When I moved to Utah it was from Oregon where I had just been in love with a gay Mormon man. My first gay Mormon. Not my first gay crush by a long shot… I was a theater nerd in highschool and college..so you know. In fact, I would say that I was in love with no less than 4 gay men during my 4 years in school…many of whom were Jewish…but no Mormons.  It wasn’t hard for me to make sense of their sexuality because it had nothing to do with me.  I just enjoyed the non-committal party fondling that being the straight fat girl in the gay community afforded me.  And I felt like I had a pretty ROCKIN’ gaydar by the time college was over. But Mormon gays flirt. And I know all gay men flirt. But gay men GAY FLIRT and Mormon gay men STRAIGHT FLIRT. Seriously, the night my Mormon gay came out to me, I was still convinced he was going to kiss me… I was like… “Feel all that nervous tension in the air? That’s makeout tension… YEAH.” Well we all know what that nervous tension was really about.

 It was a bitter sweet experience, his coming out. Because this wasn’t just a crush but true and honest love, I was, for the first time, acutely aware of the constant crush of his faith and culture on his heart and the way it hindered him from leading a truly authentic life. His faith community (my faith community) was failing him in ways that I didn’t quite understand yet, but somehow I knew that I needed to be part of a solution. Here’s where it gets tricky…While the conservative culture that I perceived as belonging to the UTAH Mormon community seemed like the perfect representation of all that was oppressive and wrong, I have since realized that it is ME who needs to change.

The truth is that I NEED to believe that there is space for everyone in this faith, church and gospel that I love so much. I NEED for there to be room for all in my church pew: gay, straight, Pennsylvania, Utah, conservative, liberal, black and white thinkers and those of us who swim comfortably (or not so comfortably) in the gray. And in order to be a true ally, I have to be the one to MAKE THE SPACE. I know now that I am doing more harm than good for my gay brothers and sisters, for ALL my brothers and sisters, by separating myself from the rest of my people. My own prejudice has crowded my church family out in ways that I don’t really fully understand yet, but want to understand. That wanting to understand is the first step, but more than that I need to own this community and become part of it.

Because the next time some fabulous New Yorker turns and says, “Honey. HONEY. THOSE. Those are Utah Mormons.” I hope and pray that she is pointing at me.  And I will say, proudly, I am a UTAH MORMON and I am open. I am a UTAH MORMON and I see you. I am a UTAH MORMON and I choose authenticity instead of perfection. I am a UTAH MORMON and I seek to understand. I choose empathy as Christ did. I allow others to be who they are and expect the same respect. I am a UTAH MORMON and I am an ALLY to those who feel abandoned, marginalized, alone, rejected and displaced by their community be it religious or otherwise. I am a UTAH MORMON and though I will always fight against be-dazzled pant pockets and big hair, I am ready to embrace my home and make room in the pew for YOU and everyone. I am a UTAH Mormon.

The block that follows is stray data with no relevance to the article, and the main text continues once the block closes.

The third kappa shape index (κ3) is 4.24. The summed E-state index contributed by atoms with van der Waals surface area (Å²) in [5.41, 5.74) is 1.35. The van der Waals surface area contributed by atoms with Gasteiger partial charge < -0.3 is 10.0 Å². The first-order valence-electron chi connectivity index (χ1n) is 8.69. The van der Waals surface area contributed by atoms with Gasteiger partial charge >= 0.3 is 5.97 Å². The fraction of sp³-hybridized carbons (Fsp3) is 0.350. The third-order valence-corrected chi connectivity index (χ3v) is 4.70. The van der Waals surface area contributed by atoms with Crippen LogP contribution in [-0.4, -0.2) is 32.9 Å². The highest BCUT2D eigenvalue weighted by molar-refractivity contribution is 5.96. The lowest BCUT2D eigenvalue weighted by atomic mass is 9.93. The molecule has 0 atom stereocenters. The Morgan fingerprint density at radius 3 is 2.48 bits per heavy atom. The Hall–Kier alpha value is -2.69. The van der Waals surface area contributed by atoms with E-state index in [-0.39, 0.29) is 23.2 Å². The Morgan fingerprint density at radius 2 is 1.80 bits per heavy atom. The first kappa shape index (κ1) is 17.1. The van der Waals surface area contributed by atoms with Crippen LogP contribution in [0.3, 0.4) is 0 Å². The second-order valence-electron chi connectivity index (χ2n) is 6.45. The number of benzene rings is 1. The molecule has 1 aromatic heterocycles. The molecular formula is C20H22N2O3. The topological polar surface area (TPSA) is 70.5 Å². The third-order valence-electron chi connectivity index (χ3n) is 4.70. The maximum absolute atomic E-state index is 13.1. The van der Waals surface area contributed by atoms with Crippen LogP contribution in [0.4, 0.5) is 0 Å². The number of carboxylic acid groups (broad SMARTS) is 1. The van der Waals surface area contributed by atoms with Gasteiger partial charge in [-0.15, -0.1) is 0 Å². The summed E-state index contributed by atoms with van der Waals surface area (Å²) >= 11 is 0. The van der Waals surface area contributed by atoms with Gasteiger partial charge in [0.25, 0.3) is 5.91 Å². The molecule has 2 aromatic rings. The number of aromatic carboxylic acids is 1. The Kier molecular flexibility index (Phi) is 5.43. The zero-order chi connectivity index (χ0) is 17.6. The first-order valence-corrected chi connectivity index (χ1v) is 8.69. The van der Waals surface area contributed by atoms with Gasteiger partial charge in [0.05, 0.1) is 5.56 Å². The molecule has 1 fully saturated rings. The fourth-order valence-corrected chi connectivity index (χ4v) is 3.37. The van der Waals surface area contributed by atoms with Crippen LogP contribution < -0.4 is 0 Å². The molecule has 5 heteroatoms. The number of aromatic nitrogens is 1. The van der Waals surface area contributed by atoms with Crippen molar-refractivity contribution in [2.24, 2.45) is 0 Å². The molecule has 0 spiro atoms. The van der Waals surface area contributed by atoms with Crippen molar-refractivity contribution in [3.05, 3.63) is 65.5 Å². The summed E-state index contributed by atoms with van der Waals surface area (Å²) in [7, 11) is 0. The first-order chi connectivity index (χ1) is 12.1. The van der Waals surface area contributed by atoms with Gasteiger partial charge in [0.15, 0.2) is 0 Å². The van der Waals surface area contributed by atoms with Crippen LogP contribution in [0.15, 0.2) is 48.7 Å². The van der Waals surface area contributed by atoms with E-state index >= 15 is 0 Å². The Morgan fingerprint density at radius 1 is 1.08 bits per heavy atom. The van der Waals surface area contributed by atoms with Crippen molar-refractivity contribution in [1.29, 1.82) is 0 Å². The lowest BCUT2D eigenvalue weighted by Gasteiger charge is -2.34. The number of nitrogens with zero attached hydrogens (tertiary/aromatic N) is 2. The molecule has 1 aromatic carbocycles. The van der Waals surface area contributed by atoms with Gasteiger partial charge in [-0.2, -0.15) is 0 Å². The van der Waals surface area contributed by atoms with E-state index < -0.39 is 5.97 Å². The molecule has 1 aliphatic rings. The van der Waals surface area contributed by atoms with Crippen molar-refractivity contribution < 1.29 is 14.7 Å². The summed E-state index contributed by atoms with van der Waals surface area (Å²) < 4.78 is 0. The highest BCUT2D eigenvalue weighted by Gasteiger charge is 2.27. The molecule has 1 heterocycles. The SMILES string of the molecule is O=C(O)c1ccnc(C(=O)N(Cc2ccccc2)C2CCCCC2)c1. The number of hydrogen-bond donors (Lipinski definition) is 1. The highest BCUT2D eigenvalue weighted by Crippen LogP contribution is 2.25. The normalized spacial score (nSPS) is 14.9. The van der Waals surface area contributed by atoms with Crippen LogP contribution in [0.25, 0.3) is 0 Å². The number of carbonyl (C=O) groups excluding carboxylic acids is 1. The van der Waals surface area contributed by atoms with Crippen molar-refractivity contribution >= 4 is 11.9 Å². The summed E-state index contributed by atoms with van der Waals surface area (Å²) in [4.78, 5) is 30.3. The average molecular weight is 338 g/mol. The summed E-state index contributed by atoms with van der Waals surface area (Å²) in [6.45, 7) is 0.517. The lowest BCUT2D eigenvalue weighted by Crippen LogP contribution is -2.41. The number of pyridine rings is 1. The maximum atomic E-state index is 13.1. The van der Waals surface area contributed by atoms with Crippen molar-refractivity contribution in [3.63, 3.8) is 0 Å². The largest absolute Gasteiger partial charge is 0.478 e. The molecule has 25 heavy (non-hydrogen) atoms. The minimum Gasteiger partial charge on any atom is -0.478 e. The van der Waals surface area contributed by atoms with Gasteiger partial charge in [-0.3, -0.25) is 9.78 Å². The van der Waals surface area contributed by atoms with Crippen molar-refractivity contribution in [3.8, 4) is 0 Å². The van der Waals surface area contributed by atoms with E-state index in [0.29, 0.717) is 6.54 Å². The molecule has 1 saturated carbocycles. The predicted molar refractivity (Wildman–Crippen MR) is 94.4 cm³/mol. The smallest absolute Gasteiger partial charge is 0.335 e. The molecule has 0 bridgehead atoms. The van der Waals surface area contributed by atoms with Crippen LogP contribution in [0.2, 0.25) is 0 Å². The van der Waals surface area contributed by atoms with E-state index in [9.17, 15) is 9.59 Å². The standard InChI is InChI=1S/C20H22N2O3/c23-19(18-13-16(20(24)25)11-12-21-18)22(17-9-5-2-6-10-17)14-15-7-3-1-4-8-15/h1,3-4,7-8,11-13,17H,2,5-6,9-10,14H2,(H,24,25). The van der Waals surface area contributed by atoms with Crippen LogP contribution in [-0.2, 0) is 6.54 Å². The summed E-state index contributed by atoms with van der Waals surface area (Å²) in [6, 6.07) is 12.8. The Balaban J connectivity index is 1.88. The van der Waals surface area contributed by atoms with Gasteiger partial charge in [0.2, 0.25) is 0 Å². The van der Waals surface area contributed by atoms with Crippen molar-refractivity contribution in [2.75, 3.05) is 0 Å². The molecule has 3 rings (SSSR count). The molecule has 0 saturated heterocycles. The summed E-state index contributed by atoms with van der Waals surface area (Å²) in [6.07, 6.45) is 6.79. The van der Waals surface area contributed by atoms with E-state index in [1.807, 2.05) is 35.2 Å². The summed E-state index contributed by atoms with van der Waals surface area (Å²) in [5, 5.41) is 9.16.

KaRyn: The Pieces

I hate this part of blogging – the part where I haven’t written in two weeks, but I’ve got at least 6 things to catch up on, each of which could be its own entire blog post.  But let’s be honest.  If we waited for me to get to all of them, we’d be waiting a long, long time (do I need to remind you about that whole thesis business? hmmm??) So I’m just going to have to practice the long lost (to me) art of brevity and give you what I think cliff’s notes would do with the last two weeks of my life starting chronologically from past to now:


I think I mentioned my autoimmune disease in at least one other post.  The thing about this that is important is that I like to pretend it’s not real.  There.  I said it.  I don’t want to be a sick old lady with -itises that I drop into casual conversation as though you care.  The problem with this approach is that it doesn’t really work.  It’s still there and occasionally, regardless of how well I ignore it, it pops up in the most inconvenient times and places to let me know that I need to take care of myself.

10543646_10152213239972651_7161511943996106500_nThis time, it was iritis which is a condition where the colored part of your eye gets all flamey and painful.  it usually affects only one eye at a time with a red sort of halo and it makes it insanely painful when exposed to sunlight – hence the doubled up sunglasses.  I haven’t had this in almost 10 years but I knew EXACTLY what it was when it started and was able to catch it early.  The really awful part is that I can no longer live in denial.  This was a wakeup call to do what I need to do:  sleep more, take my dumb pills, make time to see a doctor, reduce stress – all things that require me to care for myself, which we all know is not my favorite thing to do.

Do you know the weirdest part?  FOR YEARS and I mean YEARS, I have been telling my mother to see the doctor for things that ail her and I have been genuinely baffled by this strange trait that makes her say, “I don’t have time for that”.  And here we are.  Apples don’t fall far from that tree, evidently.  It’s what primes the pump for unchecked codependency if we don’t keep a close eye on it (pun intended). Continue reading